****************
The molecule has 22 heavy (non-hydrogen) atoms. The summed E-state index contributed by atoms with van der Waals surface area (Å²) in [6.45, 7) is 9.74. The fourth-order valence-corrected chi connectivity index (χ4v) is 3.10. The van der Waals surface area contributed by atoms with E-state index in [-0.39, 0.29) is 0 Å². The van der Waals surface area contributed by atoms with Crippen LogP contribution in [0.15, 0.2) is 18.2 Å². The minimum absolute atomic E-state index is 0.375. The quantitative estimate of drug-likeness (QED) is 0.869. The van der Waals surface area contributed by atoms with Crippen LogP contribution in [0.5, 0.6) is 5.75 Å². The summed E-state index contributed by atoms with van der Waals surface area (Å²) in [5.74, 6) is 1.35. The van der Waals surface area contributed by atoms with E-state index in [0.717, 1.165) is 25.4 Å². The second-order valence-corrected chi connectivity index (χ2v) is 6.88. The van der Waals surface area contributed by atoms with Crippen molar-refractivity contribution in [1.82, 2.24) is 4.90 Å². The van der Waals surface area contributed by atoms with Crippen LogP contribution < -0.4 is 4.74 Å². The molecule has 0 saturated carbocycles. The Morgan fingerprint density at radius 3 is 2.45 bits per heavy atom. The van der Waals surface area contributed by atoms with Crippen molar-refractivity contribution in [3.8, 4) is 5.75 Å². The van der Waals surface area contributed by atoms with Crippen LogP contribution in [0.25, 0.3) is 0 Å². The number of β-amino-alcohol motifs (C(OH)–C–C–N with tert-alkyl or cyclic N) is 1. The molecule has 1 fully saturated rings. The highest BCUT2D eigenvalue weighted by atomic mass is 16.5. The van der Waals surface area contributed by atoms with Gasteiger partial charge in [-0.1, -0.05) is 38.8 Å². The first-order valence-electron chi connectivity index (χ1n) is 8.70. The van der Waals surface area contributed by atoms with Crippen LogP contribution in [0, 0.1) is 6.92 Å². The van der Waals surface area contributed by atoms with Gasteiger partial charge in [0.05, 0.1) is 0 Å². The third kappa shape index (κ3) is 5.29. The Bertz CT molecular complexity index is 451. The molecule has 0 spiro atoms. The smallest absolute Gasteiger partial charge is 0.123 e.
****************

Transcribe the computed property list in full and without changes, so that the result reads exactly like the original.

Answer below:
The molecule has 22 heavy (non-hydrogen) atoms. The summed E-state index contributed by atoms with van der Waals surface area (Å²) in [6.45, 7) is 9.74. The fourth-order valence-corrected chi connectivity index (χ4v) is 3.10. The van der Waals surface area contributed by atoms with E-state index in [-0.39, 0.29) is 0 Å². The van der Waals surface area contributed by atoms with Crippen LogP contribution in [0.15, 0.2) is 18.2 Å². The minimum absolute atomic E-state index is 0.375. The quantitative estimate of drug-likeness (QED) is 0.869. The van der Waals surface area contributed by atoms with Crippen LogP contribution in [0.5, 0.6) is 5.75 Å². The summed E-state index contributed by atoms with van der Waals surface area (Å²) in [5.74, 6) is 1.35. The van der Waals surface area contributed by atoms with E-state index in [0.717, 1.165) is 25.4 Å². The second-order valence-corrected chi connectivity index (χ2v) is 6.88. The van der Waals surface area contributed by atoms with Crippen molar-refractivity contribution in [1.82, 2.24) is 4.90 Å². The van der Waals surface area contributed by atoms with Crippen LogP contribution < -0.4 is 4.74 Å². The molecule has 0 saturated carbocycles. The Morgan fingerprint density at radius 3 is 2.45 bits per heavy atom. The van der Waals surface area contributed by atoms with Crippen molar-refractivity contribution in [3.8, 4) is 5.75 Å². The van der Waals surface area contributed by atoms with Crippen LogP contribution in [0.25, 0.3) is 0 Å². The number of β-amino-alcohol motifs (C(OH)–C–C–N with tert-alkyl or cyclic N) is 1. The molecule has 1 fully saturated rings. The highest BCUT2D eigenvalue weighted by atomic mass is 16.5. The van der Waals surface area contributed by atoms with Gasteiger partial charge in [-0.1, -0.05) is 38.8 Å². The first-order valence-electron chi connectivity index (χ1n) is 8.70. The van der Waals surface area contributed by atoms with Crippen LogP contribution in [0, 0.1) is 6.92 Å². The van der Waals surface area contributed by atoms with Gasteiger partial charge in [0.05, 0.1) is 0 Å². The third kappa shape index (κ3) is 5.29. The Bertz CT molecular complexity index is 451. The molecule has 0 spiro atoms. The smallest absolute Gasteiger partial charge is 0.123 e.